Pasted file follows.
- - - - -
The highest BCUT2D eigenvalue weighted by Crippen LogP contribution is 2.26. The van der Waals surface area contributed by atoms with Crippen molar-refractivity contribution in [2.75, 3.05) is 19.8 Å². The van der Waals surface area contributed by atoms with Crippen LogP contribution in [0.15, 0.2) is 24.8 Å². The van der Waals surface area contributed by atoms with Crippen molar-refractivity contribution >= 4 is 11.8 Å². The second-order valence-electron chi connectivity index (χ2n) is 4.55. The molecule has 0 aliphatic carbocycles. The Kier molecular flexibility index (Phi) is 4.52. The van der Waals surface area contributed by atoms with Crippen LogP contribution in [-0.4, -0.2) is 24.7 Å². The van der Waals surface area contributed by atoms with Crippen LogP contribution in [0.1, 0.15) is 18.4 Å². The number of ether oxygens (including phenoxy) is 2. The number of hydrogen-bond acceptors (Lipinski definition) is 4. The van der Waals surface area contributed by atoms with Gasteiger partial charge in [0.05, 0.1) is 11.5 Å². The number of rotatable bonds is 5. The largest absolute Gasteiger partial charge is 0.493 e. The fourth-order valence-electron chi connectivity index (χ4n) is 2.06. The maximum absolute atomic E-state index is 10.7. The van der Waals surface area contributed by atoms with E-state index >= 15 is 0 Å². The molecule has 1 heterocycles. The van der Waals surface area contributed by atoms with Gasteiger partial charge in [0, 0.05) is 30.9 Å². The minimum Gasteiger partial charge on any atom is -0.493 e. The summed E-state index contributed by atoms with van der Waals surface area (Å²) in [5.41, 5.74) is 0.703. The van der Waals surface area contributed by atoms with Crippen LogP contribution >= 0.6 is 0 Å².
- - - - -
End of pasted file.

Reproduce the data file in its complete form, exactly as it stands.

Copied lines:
The highest BCUT2D eigenvalue weighted by Crippen LogP contribution is 2.26. The van der Waals surface area contributed by atoms with Crippen molar-refractivity contribution in [2.75, 3.05) is 19.8 Å². The van der Waals surface area contributed by atoms with Crippen LogP contribution in [0.15, 0.2) is 24.8 Å². The van der Waals surface area contributed by atoms with Crippen molar-refractivity contribution >= 4 is 11.8 Å². The second-order valence-electron chi connectivity index (χ2n) is 4.55. The molecule has 0 aliphatic carbocycles. The Kier molecular flexibility index (Phi) is 4.52. The van der Waals surface area contributed by atoms with Crippen LogP contribution in [-0.4, -0.2) is 24.7 Å². The van der Waals surface area contributed by atoms with Crippen LogP contribution in [0.1, 0.15) is 18.4 Å². The number of ether oxygens (including phenoxy) is 2. The number of hydrogen-bond acceptors (Lipinski definition) is 4. The van der Waals surface area contributed by atoms with Gasteiger partial charge in [0.05, 0.1) is 11.5 Å². The number of rotatable bonds is 5. The largest absolute Gasteiger partial charge is 0.493 e. The fourth-order valence-electron chi connectivity index (χ4n) is 2.06. The maximum absolute atomic E-state index is 10.7. The van der Waals surface area contributed by atoms with E-state index >= 15 is 0 Å². The molecule has 1 heterocycles. The van der Waals surface area contributed by atoms with Gasteiger partial charge in [0, 0.05) is 30.9 Å². The minimum Gasteiger partial charge on any atom is -0.493 e. The summed E-state index contributed by atoms with van der Waals surface area (Å²) in [5.41, 5.74) is 0.703. The van der Waals surface area contributed by atoms with Crippen LogP contribution >= 0.6 is 0 Å².